The Archbishop explains that still there is no guarantee that persecution will not be repeated: “We live trusting in God and making every effort, as individuals and communities, to build peace in Kandhamal, but we surrender to God and say: Let there be your will”.

He goes on to describe what I believe is beginning to happen here in the “Christian” West when he says, “Each growth is a process that requires pruning, trials and suffering.”

The devil is collecting the low-hanging fruit with the runners who are running away from traditional marriage in America today. These folks don’t need persecution to make them tuck tail and skeedaddle. If you stop and think about it, they’ve never really talked about following Jesus. Their focus for decades has been on denouncing other people. They haven’t urged us to live by our faith or even to bring people to Christ. Their entire focus has been on manipulating us into believing that being a Christian was summarized by how we vote.

The purpose of all this wasn’t our souls or the conversion of our culture. It was their power.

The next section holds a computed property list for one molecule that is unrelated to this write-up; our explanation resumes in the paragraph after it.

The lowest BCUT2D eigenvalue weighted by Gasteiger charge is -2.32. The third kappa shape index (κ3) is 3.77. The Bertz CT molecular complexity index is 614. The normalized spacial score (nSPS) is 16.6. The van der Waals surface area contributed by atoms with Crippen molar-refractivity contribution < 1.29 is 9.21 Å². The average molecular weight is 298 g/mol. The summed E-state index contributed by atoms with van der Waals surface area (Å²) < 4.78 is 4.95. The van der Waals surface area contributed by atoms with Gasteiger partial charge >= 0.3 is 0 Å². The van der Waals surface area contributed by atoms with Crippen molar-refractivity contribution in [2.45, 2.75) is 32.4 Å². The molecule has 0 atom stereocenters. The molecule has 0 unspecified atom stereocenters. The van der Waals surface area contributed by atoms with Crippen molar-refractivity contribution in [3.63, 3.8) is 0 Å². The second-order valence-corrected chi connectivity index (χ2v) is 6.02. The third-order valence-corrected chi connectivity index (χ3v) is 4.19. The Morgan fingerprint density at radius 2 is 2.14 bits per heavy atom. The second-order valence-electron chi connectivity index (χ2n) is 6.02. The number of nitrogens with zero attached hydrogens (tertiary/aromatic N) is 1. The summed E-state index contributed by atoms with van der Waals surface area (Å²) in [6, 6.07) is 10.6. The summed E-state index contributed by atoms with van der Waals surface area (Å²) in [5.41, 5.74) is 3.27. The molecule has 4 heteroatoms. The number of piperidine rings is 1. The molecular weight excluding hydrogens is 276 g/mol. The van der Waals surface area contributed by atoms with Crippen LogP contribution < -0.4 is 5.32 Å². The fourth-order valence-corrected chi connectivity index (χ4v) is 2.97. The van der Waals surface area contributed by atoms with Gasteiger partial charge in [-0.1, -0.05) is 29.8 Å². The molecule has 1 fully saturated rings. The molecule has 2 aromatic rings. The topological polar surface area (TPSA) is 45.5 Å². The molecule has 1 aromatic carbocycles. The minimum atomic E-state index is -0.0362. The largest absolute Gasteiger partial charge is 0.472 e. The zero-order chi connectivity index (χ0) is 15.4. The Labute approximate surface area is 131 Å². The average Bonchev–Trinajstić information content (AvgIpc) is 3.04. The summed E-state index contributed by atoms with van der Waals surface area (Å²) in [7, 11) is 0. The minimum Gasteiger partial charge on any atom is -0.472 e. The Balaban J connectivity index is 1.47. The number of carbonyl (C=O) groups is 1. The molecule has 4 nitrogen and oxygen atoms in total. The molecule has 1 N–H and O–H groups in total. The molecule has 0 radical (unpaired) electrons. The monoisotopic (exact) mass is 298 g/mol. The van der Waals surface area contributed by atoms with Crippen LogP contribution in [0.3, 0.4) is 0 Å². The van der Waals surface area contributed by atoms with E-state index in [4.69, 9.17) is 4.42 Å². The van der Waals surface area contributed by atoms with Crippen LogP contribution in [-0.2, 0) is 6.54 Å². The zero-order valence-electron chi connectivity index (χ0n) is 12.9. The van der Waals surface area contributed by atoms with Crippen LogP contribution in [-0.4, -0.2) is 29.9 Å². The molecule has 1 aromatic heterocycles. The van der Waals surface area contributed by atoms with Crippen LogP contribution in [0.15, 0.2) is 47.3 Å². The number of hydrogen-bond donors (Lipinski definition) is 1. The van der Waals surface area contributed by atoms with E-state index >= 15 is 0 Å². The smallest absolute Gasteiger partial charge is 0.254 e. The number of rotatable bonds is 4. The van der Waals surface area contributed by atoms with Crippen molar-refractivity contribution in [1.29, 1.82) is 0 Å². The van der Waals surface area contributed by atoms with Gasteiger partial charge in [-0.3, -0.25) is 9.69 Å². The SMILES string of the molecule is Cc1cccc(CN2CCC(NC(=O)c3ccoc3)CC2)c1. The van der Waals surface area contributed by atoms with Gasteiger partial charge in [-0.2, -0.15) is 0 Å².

All they needed to switch horses on these issues they were pushing in lieu of actual Christianity was for the manipulations to stop delivering enough votes to give them the power. They are switching — and trying to get us to switch along with them — on 2,000 years of Christian teachings because denouncing people over those teachings has stopped being profitable. The minute they see the money is leaving the fight, they leave the fight right behind it.

Christianity is growing in India because the Christians there are following Christ.

Cowardice and Christianity don’t mix. Opportunism and political manipulations don’t mix with Christianity, either.

They never have.

Christianity was so ascendent here in the West that its popularity covered for the manipulators and cowards in our midst. But things are changing. Faithfully following Jesus is beginning to be a career breaker, rather than a career maker.

We shouldn’t be surprised when people who were only pretending to follow Jesus in the first place fall away under these circumstances. It is inevitable.

I am humbled by the persecuted Christians in our world today, those in Orissa among them. I know that God holds them close, because I know that none of us has the courage to stand toe to toe with satan incarnate and not run unless the Holy Spirit is empowering them.

We need to help our persecuted brothers and sisters in Christ in every way we can, including by praying for them every single day. I hope they in turn will pray for us.

Because their prayers avail much.

Because they walk with God.

 

The link to this article is courtesy of reader Fabio.